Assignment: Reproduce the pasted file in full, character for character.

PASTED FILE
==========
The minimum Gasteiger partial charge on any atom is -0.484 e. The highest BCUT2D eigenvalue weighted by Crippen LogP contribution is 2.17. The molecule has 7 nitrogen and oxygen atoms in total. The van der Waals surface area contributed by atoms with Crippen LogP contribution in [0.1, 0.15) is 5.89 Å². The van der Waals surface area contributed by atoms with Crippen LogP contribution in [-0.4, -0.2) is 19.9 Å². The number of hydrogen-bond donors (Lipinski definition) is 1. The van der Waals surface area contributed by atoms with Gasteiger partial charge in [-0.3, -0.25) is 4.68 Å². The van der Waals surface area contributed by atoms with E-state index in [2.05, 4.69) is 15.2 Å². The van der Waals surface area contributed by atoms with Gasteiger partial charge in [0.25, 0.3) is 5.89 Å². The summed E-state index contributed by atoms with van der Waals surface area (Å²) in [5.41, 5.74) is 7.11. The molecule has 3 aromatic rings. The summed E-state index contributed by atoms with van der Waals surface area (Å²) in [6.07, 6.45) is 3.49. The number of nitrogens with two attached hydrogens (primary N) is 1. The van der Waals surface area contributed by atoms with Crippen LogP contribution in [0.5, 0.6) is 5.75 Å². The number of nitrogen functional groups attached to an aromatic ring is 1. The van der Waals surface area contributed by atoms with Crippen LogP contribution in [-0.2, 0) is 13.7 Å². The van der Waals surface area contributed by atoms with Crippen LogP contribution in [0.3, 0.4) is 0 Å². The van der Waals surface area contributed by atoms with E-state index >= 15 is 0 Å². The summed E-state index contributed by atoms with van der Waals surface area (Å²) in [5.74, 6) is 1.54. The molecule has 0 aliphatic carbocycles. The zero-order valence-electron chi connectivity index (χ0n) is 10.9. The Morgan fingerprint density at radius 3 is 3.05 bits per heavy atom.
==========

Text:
The minimum Gasteiger partial charge on any atom is -0.484 e. The highest BCUT2D eigenvalue weighted by Crippen LogP contribution is 2.17. The molecule has 7 nitrogen and oxygen atoms in total. The van der Waals surface area contributed by atoms with Crippen LogP contribution in [0.1, 0.15) is 5.89 Å². The van der Waals surface area contributed by atoms with Crippen LogP contribution in [-0.4, -0.2) is 19.9 Å². The number of hydrogen-bond donors (Lipinski definition) is 1. The van der Waals surface area contributed by atoms with Gasteiger partial charge in [-0.3, -0.25) is 4.68 Å². The van der Waals surface area contributed by atoms with E-state index in [2.05, 4.69) is 15.2 Å². The van der Waals surface area contributed by atoms with Gasteiger partial charge in [0.25, 0.3) is 5.89 Å². The summed E-state index contributed by atoms with van der Waals surface area (Å²) in [5.41, 5.74) is 7.11. The molecule has 3 aromatic rings. The summed E-state index contributed by atoms with van der Waals surface area (Å²) in [6.07, 6.45) is 3.49. The number of nitrogens with two attached hydrogens (primary N) is 1. The van der Waals surface area contributed by atoms with Crippen LogP contribution in [0.5, 0.6) is 5.75 Å². The number of nitrogen functional groups attached to an aromatic ring is 1. The van der Waals surface area contributed by atoms with Crippen LogP contribution in [-0.2, 0) is 13.7 Å². The van der Waals surface area contributed by atoms with Crippen LogP contribution in [0.3, 0.4) is 0 Å². The van der Waals surface area contributed by atoms with E-state index >= 15 is 0 Å². The summed E-state index contributed by atoms with van der Waals surface area (Å²) in [5.74, 6) is 1.54. The molecule has 0 aliphatic carbocycles. The zero-order valence-electron chi connectivity index (χ0n) is 10.9. The Morgan fingerprint density at radius 3 is 3.05 bits per heavy atom.